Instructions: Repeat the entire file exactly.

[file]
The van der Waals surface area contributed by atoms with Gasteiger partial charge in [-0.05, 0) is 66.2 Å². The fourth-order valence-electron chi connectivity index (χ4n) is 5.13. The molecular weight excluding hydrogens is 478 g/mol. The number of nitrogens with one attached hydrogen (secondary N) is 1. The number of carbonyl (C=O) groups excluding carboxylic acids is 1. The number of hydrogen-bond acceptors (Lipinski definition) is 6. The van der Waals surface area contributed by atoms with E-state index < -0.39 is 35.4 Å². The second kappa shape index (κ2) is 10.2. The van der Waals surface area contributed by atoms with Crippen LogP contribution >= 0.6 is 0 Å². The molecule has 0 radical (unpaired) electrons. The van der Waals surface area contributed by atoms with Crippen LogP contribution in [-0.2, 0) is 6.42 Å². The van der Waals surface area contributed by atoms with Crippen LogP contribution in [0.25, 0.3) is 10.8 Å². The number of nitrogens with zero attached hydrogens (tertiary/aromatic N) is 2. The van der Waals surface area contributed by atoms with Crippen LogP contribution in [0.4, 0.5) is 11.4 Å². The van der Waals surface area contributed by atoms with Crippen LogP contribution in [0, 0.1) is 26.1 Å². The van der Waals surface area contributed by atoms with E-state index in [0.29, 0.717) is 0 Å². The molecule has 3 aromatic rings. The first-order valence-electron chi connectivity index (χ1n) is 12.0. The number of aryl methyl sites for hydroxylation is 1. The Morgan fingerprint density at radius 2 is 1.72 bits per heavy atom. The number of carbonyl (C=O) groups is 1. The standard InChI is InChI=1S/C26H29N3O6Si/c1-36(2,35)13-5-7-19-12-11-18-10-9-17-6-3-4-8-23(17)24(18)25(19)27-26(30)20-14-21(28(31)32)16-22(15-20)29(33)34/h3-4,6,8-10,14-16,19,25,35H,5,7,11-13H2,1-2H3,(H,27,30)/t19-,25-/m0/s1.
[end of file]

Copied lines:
The van der Waals surface area contributed by atoms with Gasteiger partial charge in [-0.05, 0) is 66.2 Å². The fourth-order valence-electron chi connectivity index (χ4n) is 5.13. The molecular weight excluding hydrogens is 478 g/mol. The number of nitrogens with one attached hydrogen (secondary N) is 1. The number of carbonyl (C=O) groups excluding carboxylic acids is 1. The number of hydrogen-bond acceptors (Lipinski definition) is 6. The van der Waals surface area contributed by atoms with E-state index < -0.39 is 35.4 Å². The second kappa shape index (κ2) is 10.2. The van der Waals surface area contributed by atoms with Crippen LogP contribution >= 0.6 is 0 Å². The molecule has 0 radical (unpaired) electrons. The van der Waals surface area contributed by atoms with Crippen LogP contribution in [-0.2, 0) is 6.42 Å². The van der Waals surface area contributed by atoms with Crippen LogP contribution in [0.25, 0.3) is 10.8 Å². The number of nitrogens with zero attached hydrogens (tertiary/aromatic N) is 2. The van der Waals surface area contributed by atoms with Crippen LogP contribution in [0.4, 0.5) is 11.4 Å². The van der Waals surface area contributed by atoms with Crippen LogP contribution in [0, 0.1) is 26.1 Å². The van der Waals surface area contributed by atoms with E-state index in [0.29, 0.717) is 0 Å². The molecule has 3 aromatic rings. The first-order valence-electron chi connectivity index (χ1n) is 12.0. The number of aryl methyl sites for hydroxylation is 1. The Morgan fingerprint density at radius 2 is 1.72 bits per heavy atom. The number of carbonyl (C=O) groups is 1. The standard InChI is InChI=1S/C26H29N3O6Si/c1-36(2,35)13-5-7-19-12-11-18-10-9-17-6-3-4-8-23(17)24(18)25(19)27-26(30)20-14-21(28(31)32)16-22(15-20)29(33)34/h3-4,6,8-10,14-16,19,25,35H,5,7,11-13H2,1-2H3,(H,27,30)/t19-,25-/m0/s1.